FAU Awarded U.S. Air Force Office of Scientific Research Grant for AI
Dimitris A. Pados, Ph.D., principal investigator, a professor in the Department of Computer and Electrical Engineering and Computer Science, a fellow of FAU’s Institute for Sensing and Embedded Network Systems Engineering (I-SENSE), the Charles E. Schmidt Eminent Scholar in Engineering and Computer Science, and director of the Center for Connected Autonomy and Artificial Intelligence.
By Gisele Galoustian
Ensuring data quality is critical for artificial intelligence (AI) machines to learn effectively and operate efficiently and safely. Researchers from Florida Atlantic University’s College of Engineering and Computer Science have received a three-year, $653,393 grant from the United States Air Force Office of Scientific Research (AFOSR) for a project titled, “Data Analytics and Data Conformity Evaluation with L1-norm Principal Components.” For the project, researchers will develop new theory and methods to curate training data sets for AI learning and screen real-time operational data for AI field deployment.
The project team is spearheaded by Dimitris A. Pados, Ph.D., principal investigator, a professor in the Department of Computer and Electrical Engineering and Computer Science, a fellow of FAU’s Institute for Sensing and Embedded Network Systems Engineering (I-SENSE), the Charles E. Schmidt Eminent Scholar in Engineering and Computer Science, and director of the Center for Connected Autonomy and Artificial Intelligence (ca-ai.fau.edu) who is nationally renowned in the areas of machine learning and connected AI.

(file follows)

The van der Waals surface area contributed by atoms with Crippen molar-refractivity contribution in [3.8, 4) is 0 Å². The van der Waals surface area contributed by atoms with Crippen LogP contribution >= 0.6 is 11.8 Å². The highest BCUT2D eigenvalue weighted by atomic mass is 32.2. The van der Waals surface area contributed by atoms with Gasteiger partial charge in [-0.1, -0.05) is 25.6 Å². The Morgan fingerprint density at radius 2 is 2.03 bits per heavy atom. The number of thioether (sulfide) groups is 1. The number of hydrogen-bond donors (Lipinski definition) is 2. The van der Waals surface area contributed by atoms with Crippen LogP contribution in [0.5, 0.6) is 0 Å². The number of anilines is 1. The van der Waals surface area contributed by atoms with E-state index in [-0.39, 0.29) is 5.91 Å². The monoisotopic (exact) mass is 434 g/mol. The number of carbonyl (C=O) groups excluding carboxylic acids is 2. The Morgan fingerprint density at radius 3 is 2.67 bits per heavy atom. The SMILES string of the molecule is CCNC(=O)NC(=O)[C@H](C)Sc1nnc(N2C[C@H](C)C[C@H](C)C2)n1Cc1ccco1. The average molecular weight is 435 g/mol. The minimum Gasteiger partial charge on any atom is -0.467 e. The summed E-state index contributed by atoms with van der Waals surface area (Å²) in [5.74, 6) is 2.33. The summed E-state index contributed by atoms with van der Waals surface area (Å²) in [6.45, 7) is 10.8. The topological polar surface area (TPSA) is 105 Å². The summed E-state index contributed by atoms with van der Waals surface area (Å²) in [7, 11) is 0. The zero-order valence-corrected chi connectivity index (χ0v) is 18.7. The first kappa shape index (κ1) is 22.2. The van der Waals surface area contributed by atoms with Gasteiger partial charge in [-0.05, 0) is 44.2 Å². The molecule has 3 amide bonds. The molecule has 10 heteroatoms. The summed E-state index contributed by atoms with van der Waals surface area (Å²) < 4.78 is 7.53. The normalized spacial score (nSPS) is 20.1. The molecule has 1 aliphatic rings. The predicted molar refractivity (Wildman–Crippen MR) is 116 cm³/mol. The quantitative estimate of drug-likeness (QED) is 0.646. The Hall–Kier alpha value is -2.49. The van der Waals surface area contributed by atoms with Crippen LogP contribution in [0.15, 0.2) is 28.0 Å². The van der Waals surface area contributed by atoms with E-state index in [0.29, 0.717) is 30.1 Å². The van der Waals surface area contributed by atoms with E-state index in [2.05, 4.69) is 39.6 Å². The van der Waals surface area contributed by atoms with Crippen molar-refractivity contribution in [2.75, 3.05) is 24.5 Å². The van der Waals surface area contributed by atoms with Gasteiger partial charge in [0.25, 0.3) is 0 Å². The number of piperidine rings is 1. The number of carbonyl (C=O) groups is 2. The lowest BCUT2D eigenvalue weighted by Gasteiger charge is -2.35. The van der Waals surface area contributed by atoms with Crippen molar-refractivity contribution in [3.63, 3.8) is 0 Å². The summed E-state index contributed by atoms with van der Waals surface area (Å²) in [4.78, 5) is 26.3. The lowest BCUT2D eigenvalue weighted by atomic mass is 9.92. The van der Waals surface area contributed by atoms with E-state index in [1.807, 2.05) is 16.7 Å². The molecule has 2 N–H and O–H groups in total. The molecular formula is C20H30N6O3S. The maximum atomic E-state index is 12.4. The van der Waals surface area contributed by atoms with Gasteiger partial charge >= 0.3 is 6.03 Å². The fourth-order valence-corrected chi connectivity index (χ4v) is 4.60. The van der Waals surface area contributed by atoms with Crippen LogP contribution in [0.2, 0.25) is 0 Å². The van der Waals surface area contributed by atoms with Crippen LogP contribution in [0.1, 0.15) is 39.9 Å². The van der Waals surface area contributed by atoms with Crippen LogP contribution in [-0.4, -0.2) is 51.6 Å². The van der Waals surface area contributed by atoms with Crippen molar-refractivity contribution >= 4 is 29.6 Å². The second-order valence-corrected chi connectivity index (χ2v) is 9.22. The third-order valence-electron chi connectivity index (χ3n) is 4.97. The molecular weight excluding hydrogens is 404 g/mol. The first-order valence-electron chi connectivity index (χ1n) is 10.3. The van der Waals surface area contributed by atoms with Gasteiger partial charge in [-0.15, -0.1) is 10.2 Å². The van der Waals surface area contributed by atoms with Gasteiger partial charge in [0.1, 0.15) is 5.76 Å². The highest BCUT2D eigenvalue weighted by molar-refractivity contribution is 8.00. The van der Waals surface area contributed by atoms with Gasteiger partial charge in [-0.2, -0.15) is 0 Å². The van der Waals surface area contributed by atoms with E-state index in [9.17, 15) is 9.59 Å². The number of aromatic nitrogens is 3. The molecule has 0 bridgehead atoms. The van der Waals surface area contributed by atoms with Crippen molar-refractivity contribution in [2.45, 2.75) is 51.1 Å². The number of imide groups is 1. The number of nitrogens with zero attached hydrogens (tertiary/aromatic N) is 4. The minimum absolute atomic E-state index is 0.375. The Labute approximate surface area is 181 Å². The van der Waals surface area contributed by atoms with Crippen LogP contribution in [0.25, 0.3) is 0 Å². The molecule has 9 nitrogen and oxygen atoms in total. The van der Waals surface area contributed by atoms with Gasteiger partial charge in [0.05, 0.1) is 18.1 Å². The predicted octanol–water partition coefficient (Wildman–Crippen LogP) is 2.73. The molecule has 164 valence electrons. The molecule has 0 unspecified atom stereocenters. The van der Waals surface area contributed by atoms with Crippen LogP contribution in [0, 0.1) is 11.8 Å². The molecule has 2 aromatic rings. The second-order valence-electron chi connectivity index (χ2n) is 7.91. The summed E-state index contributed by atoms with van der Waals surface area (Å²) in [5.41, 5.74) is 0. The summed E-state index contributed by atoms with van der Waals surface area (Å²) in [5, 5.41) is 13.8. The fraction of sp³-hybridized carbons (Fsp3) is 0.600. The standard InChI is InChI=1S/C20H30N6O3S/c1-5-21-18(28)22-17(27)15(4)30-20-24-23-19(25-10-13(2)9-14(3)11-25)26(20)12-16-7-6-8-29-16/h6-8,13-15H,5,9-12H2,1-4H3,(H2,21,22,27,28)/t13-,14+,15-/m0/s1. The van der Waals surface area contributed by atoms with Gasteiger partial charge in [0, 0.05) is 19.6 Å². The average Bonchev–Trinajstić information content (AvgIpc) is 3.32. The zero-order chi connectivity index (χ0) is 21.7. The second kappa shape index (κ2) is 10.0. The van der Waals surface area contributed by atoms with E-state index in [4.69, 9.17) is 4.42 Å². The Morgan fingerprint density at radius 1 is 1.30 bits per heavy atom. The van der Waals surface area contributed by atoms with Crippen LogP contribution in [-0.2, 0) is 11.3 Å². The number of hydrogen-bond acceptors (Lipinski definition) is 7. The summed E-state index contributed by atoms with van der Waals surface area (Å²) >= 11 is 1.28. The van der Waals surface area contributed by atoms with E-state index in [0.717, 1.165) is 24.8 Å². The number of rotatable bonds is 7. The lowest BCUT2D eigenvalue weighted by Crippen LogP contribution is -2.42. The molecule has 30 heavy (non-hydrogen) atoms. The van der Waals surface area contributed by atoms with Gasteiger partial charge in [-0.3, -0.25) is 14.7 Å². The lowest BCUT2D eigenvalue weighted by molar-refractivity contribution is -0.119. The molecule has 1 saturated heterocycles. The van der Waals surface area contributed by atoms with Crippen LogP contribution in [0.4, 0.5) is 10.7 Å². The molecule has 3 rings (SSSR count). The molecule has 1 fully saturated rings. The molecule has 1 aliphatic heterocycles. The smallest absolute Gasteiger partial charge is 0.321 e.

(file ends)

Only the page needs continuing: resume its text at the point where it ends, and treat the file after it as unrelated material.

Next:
This latest project for AFOSR will involve basic research to develop novel mathematical methods that measure the conformity of individual data points with respect to all others available, in a blind, unsupervised manner. The developed mathematical data-conformity evaluation schemes will process any given data set represented by a high-dimensional matrix (also known as tensor) and convert each data entry to a continuous zero-to-one “alert conformity value” (zero implying highly-conforming data; one implying highly non-conforming data).
“AI systems learn from examples and the quality – correctness and completeness – of the set of examples, presented to an AI machine to learn from, and this is obviously a core matter in AI technology. After training, the AI machine will eventually be let out ‘in the wild’ to operate on its own – autonomously – on fresh real-time sensed data,” said Pados. “Non-conforming sensed data may represent critical and actionable information like an internal system or sensor failure. Our ability to identify this ‘non-conforming’ data could potentially make AI and autonomously operated systems safer than human-operated machines of present time.”
AFOSR accomplishes its mission by investing in basic research efforts for the Air Force in relevant scientific areas, which include engineering and complex systems; information and networks; physical sciences; and chemistry and biological sciences.
“With this important grant from the United States Air Force Office of Scientific Research, professors Pados and George Sklivanitis and the project team will develop cutting-edge technology to identify faulty, unusual and irregular information for AI learning and operations that rely on data, and will provide critical alerts to troubleshoot a problem before it occurs,” said Stella Batalama, Ph.D., dean of FAU’s College of Engineering and Computer Science. “This data-quality evaluation technology is being developed for applications in a number of industries ranging from the military to cybersecurity to medical diagnostics.”